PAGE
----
On April 23, President Julius Maada Bio and Kandeh Yumkella danced together at a public function in Freetown, the Sierra Leonean capital, effectively signalling the start of the 2023 election season in the West African state. The occasion was the signing of a strategic alliance between the ruling Sierra Leone People’s Party (SLPP) and Yumkella’s National Grand Coalition (NGC), one of the country’s opposition parties, ahead of the June 24 presidential election. … Five years ago, both men were on opposite sides, seeking the same position. SLPP’s Bio won that presidential election, edging ahead with 43.3 percent to 42.7 percent by Samura Kamara of the then-ruling All People’s Congress (APC) in the first round of voting. NGC leader Yumkella placed third. Bio won narrowly in the second round against Kamara, then backed by outgoing President Ernest Bai Koroma, who was ineligible to run after two terms in office. … Approximately 3.3 million people – around half of the entire population – are registered to vote in what is on course to be a keenly contested election. Bio will again face off against the APC’s Kamara, hoping to win the 55 percent required in the first round for a second and final term in office. … Electoral reform, proposed by Bio and carried out by the Electoral Commission for Sierra Leone (ECSL) in the second half of 2022, was politically controversial but ruled as legal by the Supreme Court in January 2023 after the APC challenged the decision. Al Jazeera

BRICS Foreign Ministers Meet in Cape Town as Questions Mount about Putin’s Possible Visit
The foreign ministers of BRICS meet in Cape Town on Thursday to prepare for their August summit in Durban amid growing speculation and uncertainty about whether Russian President Vladimir Putin will attend the summit. When the five foreign ministers from South Africa, Russia, Brazil, China and India meet in Cape Town, they will be joined, virtually, by their counterparts from the “Friends of BRICS” — a sign of growing interest from Global South countries in joining this bloc. The foreign ministers of Iran, Cuba, Saudi Arabia, United Arab Emirates, Kazakhstan, Democratic Republic of the Congo, Comoros, Gabon, Argentina, Bangladesh and Egypt are all due to address the meeting by video. Who to admit as new members will be one of the main agenda items at the foreign ministers’ meeting and the summit. But the foreign ministers are also likely to discuss what to do about Putin. In March this year, the International Criminal Court (ICC) issued a warrant for the arrest of Putin for his alleged complicity in the war crime of abducting Ukrainian children and deporting them to Russia. As an ICC member, South Africa would be obliged to arrest Putin if he sets foot in the country and surrender him to the court in The Hague if the ICC asks South Africa to do so. Daily Maverick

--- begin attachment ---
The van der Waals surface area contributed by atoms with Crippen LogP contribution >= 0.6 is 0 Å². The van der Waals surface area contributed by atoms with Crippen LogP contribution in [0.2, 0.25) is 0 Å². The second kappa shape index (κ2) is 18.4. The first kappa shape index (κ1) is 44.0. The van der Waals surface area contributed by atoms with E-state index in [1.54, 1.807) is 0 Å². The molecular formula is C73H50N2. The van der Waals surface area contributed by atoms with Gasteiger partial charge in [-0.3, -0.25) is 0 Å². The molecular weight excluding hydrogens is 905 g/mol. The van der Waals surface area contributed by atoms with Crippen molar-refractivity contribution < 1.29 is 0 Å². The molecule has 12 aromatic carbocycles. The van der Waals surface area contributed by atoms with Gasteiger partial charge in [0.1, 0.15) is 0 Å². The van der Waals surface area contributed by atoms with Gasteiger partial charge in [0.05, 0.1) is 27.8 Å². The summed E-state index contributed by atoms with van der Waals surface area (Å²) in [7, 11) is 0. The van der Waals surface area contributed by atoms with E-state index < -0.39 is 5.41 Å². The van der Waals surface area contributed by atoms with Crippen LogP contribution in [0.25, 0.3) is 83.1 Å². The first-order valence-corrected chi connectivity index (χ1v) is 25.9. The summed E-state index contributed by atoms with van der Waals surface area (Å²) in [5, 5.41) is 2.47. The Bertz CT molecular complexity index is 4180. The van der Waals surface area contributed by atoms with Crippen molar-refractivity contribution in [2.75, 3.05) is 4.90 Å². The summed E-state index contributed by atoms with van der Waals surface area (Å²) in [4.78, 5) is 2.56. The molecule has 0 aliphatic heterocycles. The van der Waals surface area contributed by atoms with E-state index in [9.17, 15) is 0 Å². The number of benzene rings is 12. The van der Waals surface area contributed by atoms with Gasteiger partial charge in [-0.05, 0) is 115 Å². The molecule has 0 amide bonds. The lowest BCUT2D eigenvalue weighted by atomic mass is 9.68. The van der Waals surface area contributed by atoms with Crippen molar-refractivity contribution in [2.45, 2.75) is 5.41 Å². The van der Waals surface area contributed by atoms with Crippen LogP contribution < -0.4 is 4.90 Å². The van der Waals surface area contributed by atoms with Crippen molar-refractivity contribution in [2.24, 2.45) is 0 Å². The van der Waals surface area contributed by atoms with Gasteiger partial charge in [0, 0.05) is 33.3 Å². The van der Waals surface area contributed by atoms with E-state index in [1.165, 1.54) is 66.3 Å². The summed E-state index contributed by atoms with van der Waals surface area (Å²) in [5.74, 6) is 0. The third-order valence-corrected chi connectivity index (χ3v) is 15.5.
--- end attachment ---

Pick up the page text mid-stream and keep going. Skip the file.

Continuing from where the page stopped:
EAC Extends Mandate of Regional Force in Congo to September
The leaders of the East African Community (EAC) on Wednesday approved the extension of the mandate of the regional force in the Democratic Republic of Congo until September. But the six-month extension, effective March 8, has to be ratified by the government in Kinshasa, the formal requirement to fulfil the pact with the EAC. The decision emerged from the 21st extraordinary summit of the bloc’s heads of State in Burundian commercial capital Bujumbura, chaired by President Evariste Ndayishimiye. A communique read by the EAC Secretary-General Peter Mathuki said the extension of the mandate of the mission known as the East Africa Community Regional Force (EACRF) is aimed at consolidating the gains made by the force that has helped achieve a relative return to normalcy in the region, a result of a two-month ceasefire between the local army, FARDC, and the dominant rebel group M23. … Congolese President Felix Tshisekedi, who has openly criticised the EACRF for refusing to take on M23, had initially agreed to extend the force’s stay until June after its mandate expired in March. In April, the EACRF commander Major-General Jeff Nyagah resigned at the height of the troop’s ineffectiveness claims. EastAfrican

Protesters Clash with Soldiers at Ghana Gold Mining Town
Heavily armed soldiers have fired shots to disperse protesters in the gold mining town of Obuasi, in the Ashanti region of Ghana, amid an army crackdown on miners whom the government sees as illegal. Authorities arrested seven illegal miners on Monday for exiting a shaft belonging to one of the world’s largest gold miners, AngloGold, according to the company. Reports then trickled in on Tuesday that hundreds of other miners were trapped underground. It was unclear whether those still underground were unable or reluctant to get out. Relatives said the miners had been trapped for days without food or water. Dozens who got out were arrested for operating illegally in the area, their families told Al Jazeera, adding that police were requesting cash payments to release them. … A local journalist sent footage to AFP showing heavily armed soldiers on the streets of Obuasi and said he had to “take cover.” Illicit mining is widespread in the West African country, where many in poor communities see it as a way of making a living. Since taking office in 2017, President Nana Akufo-Addo has promised to rid the country of “galamsey,” the name given by locals to illegal mining. Al Jazeera